Churches, abbeys and chapels,  History

Sweetheart Abbey

Just a mile or so from the estuary of the River Nith, which flows into the wide Solway Firth south of Dumfries, are the mellow sandstone ruins of Sweetheart Abbey.

Founded in 1273, Sweetheart Abbey owes its existence to Lady Devorguilla, the widow of John Balliol, who signed a charter to establish a Cistercian monastery in memory of her late husband.  Devorguilla was the daughter of a rich family in Galloway;  a great grand-daughter of David I of Scotland, she inherited the estates of her father, Lord of Galloway, when she married John Balliol in 1223 at the age of 13.

John Balliol was born in 1205, the son of a landowning family in Durham.  In 1250 he was appointed by Henry III of England as a joint protector of the young Alexander III, King of Scotland.  The English king had big ideas about Alexander, and by marrying him to his daughter, Margaret, he hoped to resolve the long-standing Scottish question once and for all.  Alexander had other ambitions, and when he reached the age of 21 he set about reinforcing Scotland’s hopes of independence:  one of his first acts was to win back the Western Isles from the hands of Norway.

When John Balliol died in 1268, such was Devorguilla’s heartbreak that she was inspired to have his heart embalmed so that she could carry it around with her in an ivory box.  Before we judge her too harshly, it must be remembered that this kind of act was fairly common in the Middle Ages;  the hearts and various other body parts of kings and queens were often taken on individual pilgrimages of surprising distances, long after they were required by their original owners.  In 1330 the heart of Robert the Bruce was taken to Spain in a casket, where, at his request, it was borne into battle against the Moors.  Whatever the Moors had to say about that, we will probably never know.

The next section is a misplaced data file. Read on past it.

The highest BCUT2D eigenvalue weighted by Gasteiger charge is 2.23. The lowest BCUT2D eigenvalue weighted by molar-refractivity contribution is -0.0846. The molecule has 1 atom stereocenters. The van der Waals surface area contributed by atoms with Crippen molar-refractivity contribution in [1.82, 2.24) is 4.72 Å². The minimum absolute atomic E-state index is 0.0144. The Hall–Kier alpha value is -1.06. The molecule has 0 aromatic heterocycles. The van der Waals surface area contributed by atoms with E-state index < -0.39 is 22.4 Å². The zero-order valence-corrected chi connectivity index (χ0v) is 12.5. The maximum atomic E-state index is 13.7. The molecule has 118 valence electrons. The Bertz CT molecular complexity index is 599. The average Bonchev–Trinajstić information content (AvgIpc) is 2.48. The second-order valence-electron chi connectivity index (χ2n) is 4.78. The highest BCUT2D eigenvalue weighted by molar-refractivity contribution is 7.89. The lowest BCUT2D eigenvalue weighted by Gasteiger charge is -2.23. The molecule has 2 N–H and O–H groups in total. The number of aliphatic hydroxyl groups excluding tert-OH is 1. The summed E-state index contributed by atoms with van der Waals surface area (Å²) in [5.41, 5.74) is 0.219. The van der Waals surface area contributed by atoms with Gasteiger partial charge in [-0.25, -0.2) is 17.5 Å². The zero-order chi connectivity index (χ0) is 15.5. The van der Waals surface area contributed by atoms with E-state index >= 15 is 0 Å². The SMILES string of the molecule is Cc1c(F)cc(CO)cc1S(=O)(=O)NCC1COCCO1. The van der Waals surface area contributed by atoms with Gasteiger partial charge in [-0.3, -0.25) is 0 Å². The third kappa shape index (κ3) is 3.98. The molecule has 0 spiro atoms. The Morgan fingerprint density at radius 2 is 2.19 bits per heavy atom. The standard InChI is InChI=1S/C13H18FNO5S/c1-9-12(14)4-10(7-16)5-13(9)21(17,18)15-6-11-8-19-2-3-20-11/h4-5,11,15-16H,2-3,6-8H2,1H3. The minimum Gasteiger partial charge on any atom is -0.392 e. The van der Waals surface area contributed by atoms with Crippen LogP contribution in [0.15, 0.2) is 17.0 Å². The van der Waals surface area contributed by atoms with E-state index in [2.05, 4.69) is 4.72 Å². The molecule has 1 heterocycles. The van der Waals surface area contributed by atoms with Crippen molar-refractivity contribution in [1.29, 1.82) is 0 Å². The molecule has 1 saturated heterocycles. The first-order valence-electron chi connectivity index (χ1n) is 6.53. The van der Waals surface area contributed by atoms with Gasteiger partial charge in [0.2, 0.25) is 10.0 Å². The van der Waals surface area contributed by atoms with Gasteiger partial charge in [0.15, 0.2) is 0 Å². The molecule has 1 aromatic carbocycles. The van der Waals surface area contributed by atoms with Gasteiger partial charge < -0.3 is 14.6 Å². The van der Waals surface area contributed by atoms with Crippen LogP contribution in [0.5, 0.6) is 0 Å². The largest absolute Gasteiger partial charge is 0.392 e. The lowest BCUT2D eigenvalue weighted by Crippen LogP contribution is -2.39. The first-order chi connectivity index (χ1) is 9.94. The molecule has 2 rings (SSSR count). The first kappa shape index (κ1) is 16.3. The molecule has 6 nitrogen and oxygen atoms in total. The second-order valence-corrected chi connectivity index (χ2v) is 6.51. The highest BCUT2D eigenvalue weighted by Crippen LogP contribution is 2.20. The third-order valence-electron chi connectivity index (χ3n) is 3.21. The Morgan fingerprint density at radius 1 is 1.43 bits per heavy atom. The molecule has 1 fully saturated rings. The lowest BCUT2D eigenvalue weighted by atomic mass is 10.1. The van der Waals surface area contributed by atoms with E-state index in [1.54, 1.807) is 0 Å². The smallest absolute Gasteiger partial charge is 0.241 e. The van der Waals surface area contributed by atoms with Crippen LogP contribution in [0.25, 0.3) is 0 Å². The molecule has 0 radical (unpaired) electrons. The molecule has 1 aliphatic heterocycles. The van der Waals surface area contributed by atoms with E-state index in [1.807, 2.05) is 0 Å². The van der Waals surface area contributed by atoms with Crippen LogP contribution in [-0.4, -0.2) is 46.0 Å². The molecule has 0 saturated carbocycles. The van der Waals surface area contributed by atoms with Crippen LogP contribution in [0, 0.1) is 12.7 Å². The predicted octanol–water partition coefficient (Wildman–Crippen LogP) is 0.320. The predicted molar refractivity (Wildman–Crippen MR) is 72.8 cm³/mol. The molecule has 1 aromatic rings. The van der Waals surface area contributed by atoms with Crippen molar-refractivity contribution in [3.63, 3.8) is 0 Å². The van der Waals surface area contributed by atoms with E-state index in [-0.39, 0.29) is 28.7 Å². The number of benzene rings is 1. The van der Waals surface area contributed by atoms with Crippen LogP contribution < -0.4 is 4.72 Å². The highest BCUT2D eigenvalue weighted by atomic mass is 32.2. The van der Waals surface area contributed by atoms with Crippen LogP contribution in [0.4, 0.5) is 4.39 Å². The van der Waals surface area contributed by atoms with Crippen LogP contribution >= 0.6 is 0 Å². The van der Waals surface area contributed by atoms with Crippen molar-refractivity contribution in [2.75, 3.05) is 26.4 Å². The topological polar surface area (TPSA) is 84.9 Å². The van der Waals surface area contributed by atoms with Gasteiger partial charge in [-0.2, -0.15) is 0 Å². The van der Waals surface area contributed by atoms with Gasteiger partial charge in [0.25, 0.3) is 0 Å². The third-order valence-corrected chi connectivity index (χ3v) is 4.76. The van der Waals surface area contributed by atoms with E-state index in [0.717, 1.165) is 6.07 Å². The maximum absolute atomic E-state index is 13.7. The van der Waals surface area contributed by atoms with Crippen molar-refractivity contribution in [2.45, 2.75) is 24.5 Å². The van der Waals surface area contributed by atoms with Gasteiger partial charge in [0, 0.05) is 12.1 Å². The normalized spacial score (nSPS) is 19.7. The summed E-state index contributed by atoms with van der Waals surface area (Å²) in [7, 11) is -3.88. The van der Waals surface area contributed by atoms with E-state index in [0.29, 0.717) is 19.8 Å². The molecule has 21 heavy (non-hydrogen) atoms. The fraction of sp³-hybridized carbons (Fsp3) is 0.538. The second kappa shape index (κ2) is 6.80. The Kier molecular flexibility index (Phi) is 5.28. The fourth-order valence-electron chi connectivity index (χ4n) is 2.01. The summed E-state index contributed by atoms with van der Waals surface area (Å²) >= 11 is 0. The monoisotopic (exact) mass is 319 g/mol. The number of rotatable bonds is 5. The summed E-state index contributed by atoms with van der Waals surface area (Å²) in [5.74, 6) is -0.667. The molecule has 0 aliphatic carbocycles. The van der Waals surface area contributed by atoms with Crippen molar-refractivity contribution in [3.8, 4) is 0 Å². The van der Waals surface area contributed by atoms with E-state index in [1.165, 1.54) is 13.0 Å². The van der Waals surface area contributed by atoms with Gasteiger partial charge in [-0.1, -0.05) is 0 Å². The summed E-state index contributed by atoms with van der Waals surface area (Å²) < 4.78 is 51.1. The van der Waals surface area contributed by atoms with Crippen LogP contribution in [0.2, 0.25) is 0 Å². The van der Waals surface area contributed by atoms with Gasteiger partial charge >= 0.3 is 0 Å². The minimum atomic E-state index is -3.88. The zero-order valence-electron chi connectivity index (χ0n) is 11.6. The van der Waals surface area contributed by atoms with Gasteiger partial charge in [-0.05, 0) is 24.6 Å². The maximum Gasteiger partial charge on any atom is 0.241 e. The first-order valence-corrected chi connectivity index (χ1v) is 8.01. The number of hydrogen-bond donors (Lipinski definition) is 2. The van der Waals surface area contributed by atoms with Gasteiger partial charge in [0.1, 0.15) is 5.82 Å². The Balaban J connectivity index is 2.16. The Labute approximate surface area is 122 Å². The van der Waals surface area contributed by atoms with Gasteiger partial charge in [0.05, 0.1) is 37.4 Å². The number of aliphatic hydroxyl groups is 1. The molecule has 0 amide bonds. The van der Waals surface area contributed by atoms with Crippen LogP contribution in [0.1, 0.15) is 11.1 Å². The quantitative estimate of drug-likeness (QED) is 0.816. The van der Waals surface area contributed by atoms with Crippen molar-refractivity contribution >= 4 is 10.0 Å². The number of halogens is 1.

Together, the Balliols left behind them an enduring legacy in the form of Balliol College, one of Oxford University’s oldest colleges, which they founded and supported.  The statutes of the college were drawn up in 1282, and apparently the original documents still survive.  When she died in 1289, Devorguilla was buried in the Abbey and her husband’s heart was finally laid to rest beside her;  today, the site of her tomb is marked by a monument in front of the altar.

John and Devorguilla had nine children, and their son, also called John, was destined to become King of Scotland.  In 1290, the succession to the Scottish throne was thrown open with the untimely death of Margaret, ‘the maid of Norway’, who was the grand-daughter of Alexander III.  The younger John Balliol, tracing his ancestry back on his mother’s side to William I and David I, had a strong claim to be Scotland’s next king, and he did succeed – but perhaps not in the way he would have wished.  Within a very short time he found himself a puppet of the ambitious and powerful Edward I of England, ‘Edward Longshanks’, who had his sights firmly set on Scotland.

Captured by Edward’s forces in Angus, John was forced to surrender to the English king.  He was imprisoned in the Tower of London, but he was one of the fortunate few who made it out alive;  in 1299 he fled to his family’s estates in Picardy, France, where he lived in self-imposed exile for the rest of his life.  Perhaps fortunately for Scotland, there was another contender eagerly waiting in the wings:  Robert the Bruce.

The Abbey founded by Devorguilla offered protection to a community of Cistercian monks who named it ‘Dulce Cor’ or ‘Sweetheart’ in her honour.  In the Middle Ages, the Abbey was the focus of a rural community, and the monks would have played an important part in farming and breeding livestock.  The village where it stands took the name of New Abbey, and a corn mill, known as Monksmill, was built at the other end of the main street.

The monks’ occupation of Sweetheart Abbey continued until 1560, when Henry VIII’s purge of the monasteries forced its closure.

Sweetheart Abbey is under the protection of Historic Scotland;  it is open seven days a week in summer but only five days during the winter.  There’s an admission charge of £4 per adult.

All images copyright © Colin & Jo Woolf



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